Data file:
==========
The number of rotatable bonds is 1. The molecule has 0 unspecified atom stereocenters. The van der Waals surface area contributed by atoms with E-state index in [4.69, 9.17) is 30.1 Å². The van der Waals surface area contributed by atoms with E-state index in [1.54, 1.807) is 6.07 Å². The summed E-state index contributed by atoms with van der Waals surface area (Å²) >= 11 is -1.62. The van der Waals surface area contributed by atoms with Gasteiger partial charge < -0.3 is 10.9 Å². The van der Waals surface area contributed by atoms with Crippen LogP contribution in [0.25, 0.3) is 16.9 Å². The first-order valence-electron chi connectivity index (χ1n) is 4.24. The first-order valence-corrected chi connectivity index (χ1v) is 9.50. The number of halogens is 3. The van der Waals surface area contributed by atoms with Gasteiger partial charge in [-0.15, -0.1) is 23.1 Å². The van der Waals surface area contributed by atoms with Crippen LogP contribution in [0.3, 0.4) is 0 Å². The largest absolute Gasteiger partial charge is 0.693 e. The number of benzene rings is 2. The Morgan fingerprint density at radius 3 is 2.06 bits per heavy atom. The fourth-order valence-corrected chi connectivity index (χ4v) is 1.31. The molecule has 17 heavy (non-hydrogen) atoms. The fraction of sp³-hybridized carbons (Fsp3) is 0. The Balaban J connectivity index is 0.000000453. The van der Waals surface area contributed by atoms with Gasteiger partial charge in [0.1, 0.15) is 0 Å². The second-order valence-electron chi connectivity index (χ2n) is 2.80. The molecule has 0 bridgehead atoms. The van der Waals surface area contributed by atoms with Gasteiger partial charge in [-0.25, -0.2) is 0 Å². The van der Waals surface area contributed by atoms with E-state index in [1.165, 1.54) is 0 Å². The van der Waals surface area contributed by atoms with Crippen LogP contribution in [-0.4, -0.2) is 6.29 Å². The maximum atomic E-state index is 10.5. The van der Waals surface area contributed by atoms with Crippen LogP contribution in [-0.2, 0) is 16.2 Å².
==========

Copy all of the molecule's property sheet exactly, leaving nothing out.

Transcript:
The number of rotatable bonds is 1. The molecule has 0 unspecified atom stereocenters. The van der Waals surface area contributed by atoms with E-state index in [4.69, 9.17) is 30.1 Å². The van der Waals surface area contributed by atoms with E-state index in [1.54, 1.807) is 6.07 Å². The summed E-state index contributed by atoms with van der Waals surface area (Å²) >= 11 is -1.62. The van der Waals surface area contributed by atoms with Gasteiger partial charge < -0.3 is 10.9 Å². The van der Waals surface area contributed by atoms with Crippen LogP contribution in [0.25, 0.3) is 16.9 Å². The first-order valence-electron chi connectivity index (χ1n) is 4.24. The first-order valence-corrected chi connectivity index (χ1v) is 9.50. The number of halogens is 3. The van der Waals surface area contributed by atoms with Gasteiger partial charge in [-0.15, -0.1) is 23.1 Å². The van der Waals surface area contributed by atoms with Crippen LogP contribution in [0.3, 0.4) is 0 Å². The largest absolute Gasteiger partial charge is 0.693 e. The number of benzene rings is 2. The Morgan fingerprint density at radius 3 is 2.06 bits per heavy atom. The fourth-order valence-corrected chi connectivity index (χ4v) is 1.31. The molecule has 17 heavy (non-hydrogen) atoms. The fraction of sp³-hybridized carbons (Fsp3) is 0. The Balaban J connectivity index is 0.000000453. The van der Waals surface area contributed by atoms with Gasteiger partial charge in [0.1, 0.15) is 0 Å². The second-order valence-electron chi connectivity index (χ2n) is 2.80. The molecule has 0 bridgehead atoms. The van der Waals surface area contributed by atoms with Gasteiger partial charge in [-0.25, -0.2) is 0 Å². The van der Waals surface area contributed by atoms with E-state index in [1.165, 1.54) is 0 Å². The van der Waals surface area contributed by atoms with Crippen LogP contribution in [-0.4, -0.2) is 6.29 Å². The maximum atomic E-state index is 10.5. The van der Waals surface area contributed by atoms with Crippen LogP contribution in [-0.2, 0) is 16.2 Å².